Pringle, E.G., P. Alvarez-Loayzu and J. Terborgh. 2007. Seed characteristics and susceptibility to pathogen attack in tree seeds of the Peruvian Amazon. Plant Ecol. 193:211–222.
Romo, M., H. Tuomisto and B.A. Loiselle. 2004. On the density-dependence of seed predators in Dipteryx micrantha, a bat-dispersed rain forest tree. Oecologia 140:76–85.
Russo, S.E. 2005. Linking seed fate to natural dispersal patterns: factors affecting predation and scatter-hoarding of Virola calophylla seeds in Peru. J. Trop. Ecol. 21:243–253.
SAS 1985. User’s Guide: Statistics, Ver. 5. SAS Institute Inc. Cary, NC. 956 pp.
Spichiger, R., P. Loizeau, C. Latour and G. Barriera. 1996. Tree species richness of a South-Western Amazonian forest (Jenaro Herrera, Peru, 73°40’W/4°54’S). Candollea 51:559–577.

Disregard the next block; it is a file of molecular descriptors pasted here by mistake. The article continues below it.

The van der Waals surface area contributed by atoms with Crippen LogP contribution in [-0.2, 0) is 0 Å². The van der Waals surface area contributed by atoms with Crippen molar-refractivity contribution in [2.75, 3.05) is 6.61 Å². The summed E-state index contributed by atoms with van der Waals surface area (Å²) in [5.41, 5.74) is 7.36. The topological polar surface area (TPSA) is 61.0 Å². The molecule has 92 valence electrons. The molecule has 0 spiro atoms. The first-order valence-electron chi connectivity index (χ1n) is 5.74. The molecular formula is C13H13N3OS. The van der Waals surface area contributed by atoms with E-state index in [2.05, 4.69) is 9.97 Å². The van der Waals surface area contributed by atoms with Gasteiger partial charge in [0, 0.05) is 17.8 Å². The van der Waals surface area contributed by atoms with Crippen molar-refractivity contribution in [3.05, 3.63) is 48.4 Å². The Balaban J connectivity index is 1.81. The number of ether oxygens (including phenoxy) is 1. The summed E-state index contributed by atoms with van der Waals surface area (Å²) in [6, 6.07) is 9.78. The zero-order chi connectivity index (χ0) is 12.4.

Svenning, J.C. 1999. Microhabitat specialization in a species-rich palm community in Amazonian Ecuador. J. Ecol. 87:55–65.
Tuomisto, H., K. Ruokolainen, A.D. Poulsen, R.C. Moran, C. Quintata, G. Canas and J. Cell. 2002. Distribution and diversity of Pteridophytes and Melastomataceae along edaphic gradients in Yasuni National Park, Ecuadorian Amazonia. Biotropica 34:516–533.
Tuomisto, H., K. Ruokolainen and M. Yli-Halla. 2003. Dispersal, environment and Floristic variation of Western Amazonian forests. Science 299:241–244.
Valencia, R., R.B. Foster, G. Villa, T.R. Condit, J. Svenning, C. Hernandez, K. Romoleroux, E. Losos, E. Magard and S.L. Balslev. 2004. Tree species distributions and local habitat variation in the Amazon: large forest plot in eastern Ecuador. J. Ecol. 92:214–229.
VanderWall S.B., K.M. Kuhn and M.J. Beck. 2005. Seed removal, seed predation, and secondary dispersal. Ecology 86:801–806.
Walter, H. 1973. Vegetation of the Earth and the Ecological Systems of the Geo-Biosphere. Springer, Berlin.
About this article
Cite this article
Myster, R.W. Comparing and contrasting flooded and unflooded forests in Western Amazonia: seed predation, seed pathogens, germination. COMMUNITY ECOLOGY 18, 169–174 (2017). https://doi.org/10.1556/168.2017.18.2.6
- Terra firme
- White sand